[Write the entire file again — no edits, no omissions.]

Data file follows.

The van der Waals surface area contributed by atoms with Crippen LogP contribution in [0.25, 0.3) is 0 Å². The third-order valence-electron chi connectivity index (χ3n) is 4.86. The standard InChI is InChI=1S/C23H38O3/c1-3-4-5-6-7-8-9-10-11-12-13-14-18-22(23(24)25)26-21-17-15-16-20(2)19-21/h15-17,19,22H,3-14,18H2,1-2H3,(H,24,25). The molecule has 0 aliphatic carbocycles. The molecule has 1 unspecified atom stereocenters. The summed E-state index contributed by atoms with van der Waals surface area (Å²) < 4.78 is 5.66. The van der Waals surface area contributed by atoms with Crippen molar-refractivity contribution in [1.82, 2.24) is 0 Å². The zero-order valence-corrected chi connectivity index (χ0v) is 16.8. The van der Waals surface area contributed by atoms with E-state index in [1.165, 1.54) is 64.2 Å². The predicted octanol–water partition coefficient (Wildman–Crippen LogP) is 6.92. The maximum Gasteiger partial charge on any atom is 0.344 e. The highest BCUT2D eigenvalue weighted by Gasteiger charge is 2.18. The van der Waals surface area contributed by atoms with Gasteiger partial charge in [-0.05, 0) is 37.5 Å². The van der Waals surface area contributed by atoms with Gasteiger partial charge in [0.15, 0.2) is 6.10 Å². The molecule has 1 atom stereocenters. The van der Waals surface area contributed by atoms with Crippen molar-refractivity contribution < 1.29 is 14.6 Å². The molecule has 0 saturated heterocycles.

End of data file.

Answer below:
The van der Waals surface area contributed by atoms with Crippen LogP contribution in [0.25, 0.3) is 0 Å². The third-order valence-electron chi connectivity index (χ3n) is 4.86. The standard InChI is InChI=1S/C23H38O3/c1-3-4-5-6-7-8-9-10-11-12-13-14-18-22(23(24)25)26-21-17-15-16-20(2)19-21/h15-17,19,22H,3-14,18H2,1-2H3,(H,24,25). The molecule has 0 aliphatic carbocycles. The molecule has 1 unspecified atom stereocenters. The summed E-state index contributed by atoms with van der Waals surface area (Å²) < 4.78 is 5.66. The van der Waals surface area contributed by atoms with Crippen molar-refractivity contribution in [1.82, 2.24) is 0 Å². The zero-order valence-corrected chi connectivity index (χ0v) is 16.8. The van der Waals surface area contributed by atoms with E-state index in [1.165, 1.54) is 64.2 Å². The predicted octanol–water partition coefficient (Wildman–Crippen LogP) is 6.92. The maximum Gasteiger partial charge on any atom is 0.344 e. The highest BCUT2D eigenvalue weighted by Gasteiger charge is 2.18. The van der Waals surface area contributed by atoms with Gasteiger partial charge in [-0.05, 0) is 37.5 Å². The van der Waals surface area contributed by atoms with Gasteiger partial charge in [0.15, 0.2) is 6.10 Å². The molecule has 1 atom stereocenters. The van der Waals surface area contributed by atoms with Crippen molar-refractivity contribution < 1.29 is 14.6 Å². The molecule has 0 saturated heterocycles.